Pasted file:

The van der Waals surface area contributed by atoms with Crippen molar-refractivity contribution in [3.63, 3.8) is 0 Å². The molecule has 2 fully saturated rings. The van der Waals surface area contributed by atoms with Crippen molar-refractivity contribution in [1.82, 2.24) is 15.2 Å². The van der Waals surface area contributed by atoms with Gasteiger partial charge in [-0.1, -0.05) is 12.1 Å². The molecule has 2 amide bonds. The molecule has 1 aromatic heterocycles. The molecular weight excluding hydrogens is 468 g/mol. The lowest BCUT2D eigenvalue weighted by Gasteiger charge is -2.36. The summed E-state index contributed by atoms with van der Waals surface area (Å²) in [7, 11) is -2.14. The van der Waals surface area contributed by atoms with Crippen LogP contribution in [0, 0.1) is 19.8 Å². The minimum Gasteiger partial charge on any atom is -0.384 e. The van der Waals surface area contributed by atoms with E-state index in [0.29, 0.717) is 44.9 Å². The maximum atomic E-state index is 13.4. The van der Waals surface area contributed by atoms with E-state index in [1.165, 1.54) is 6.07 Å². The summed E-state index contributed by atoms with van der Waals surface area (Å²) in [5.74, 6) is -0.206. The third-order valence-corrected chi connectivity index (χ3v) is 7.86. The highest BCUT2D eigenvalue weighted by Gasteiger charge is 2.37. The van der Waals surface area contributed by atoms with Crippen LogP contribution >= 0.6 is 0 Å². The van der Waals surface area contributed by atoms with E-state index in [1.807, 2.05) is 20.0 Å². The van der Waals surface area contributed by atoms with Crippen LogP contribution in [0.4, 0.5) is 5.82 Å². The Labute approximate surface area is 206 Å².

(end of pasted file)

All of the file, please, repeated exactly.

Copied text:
The van der Waals surface area contributed by atoms with Crippen molar-refractivity contribution in [3.63, 3.8) is 0 Å². The molecule has 2 fully saturated rings. The van der Waals surface area contributed by atoms with Crippen molar-refractivity contribution in [1.82, 2.24) is 15.2 Å². The van der Waals surface area contributed by atoms with Gasteiger partial charge in [-0.1, -0.05) is 12.1 Å². The molecule has 2 amide bonds. The molecule has 1 aromatic heterocycles. The molecular weight excluding hydrogens is 468 g/mol. The lowest BCUT2D eigenvalue weighted by Gasteiger charge is -2.36. The summed E-state index contributed by atoms with van der Waals surface area (Å²) in [7, 11) is -2.14. The van der Waals surface area contributed by atoms with Crippen LogP contribution in [0, 0.1) is 19.8 Å². The minimum Gasteiger partial charge on any atom is -0.384 e. The van der Waals surface area contributed by atoms with E-state index in [0.29, 0.717) is 44.9 Å². The maximum atomic E-state index is 13.4. The van der Waals surface area contributed by atoms with E-state index in [1.165, 1.54) is 6.07 Å². The summed E-state index contributed by atoms with van der Waals surface area (Å²) in [5.74, 6) is -0.206. The third-order valence-corrected chi connectivity index (χ3v) is 7.86. The highest BCUT2D eigenvalue weighted by Gasteiger charge is 2.37. The van der Waals surface area contributed by atoms with Crippen LogP contribution >= 0.6 is 0 Å². The van der Waals surface area contributed by atoms with E-state index in [1.807, 2.05) is 20.0 Å². The van der Waals surface area contributed by atoms with Crippen LogP contribution in [0.4, 0.5) is 5.82 Å². The Labute approximate surface area is 206 Å².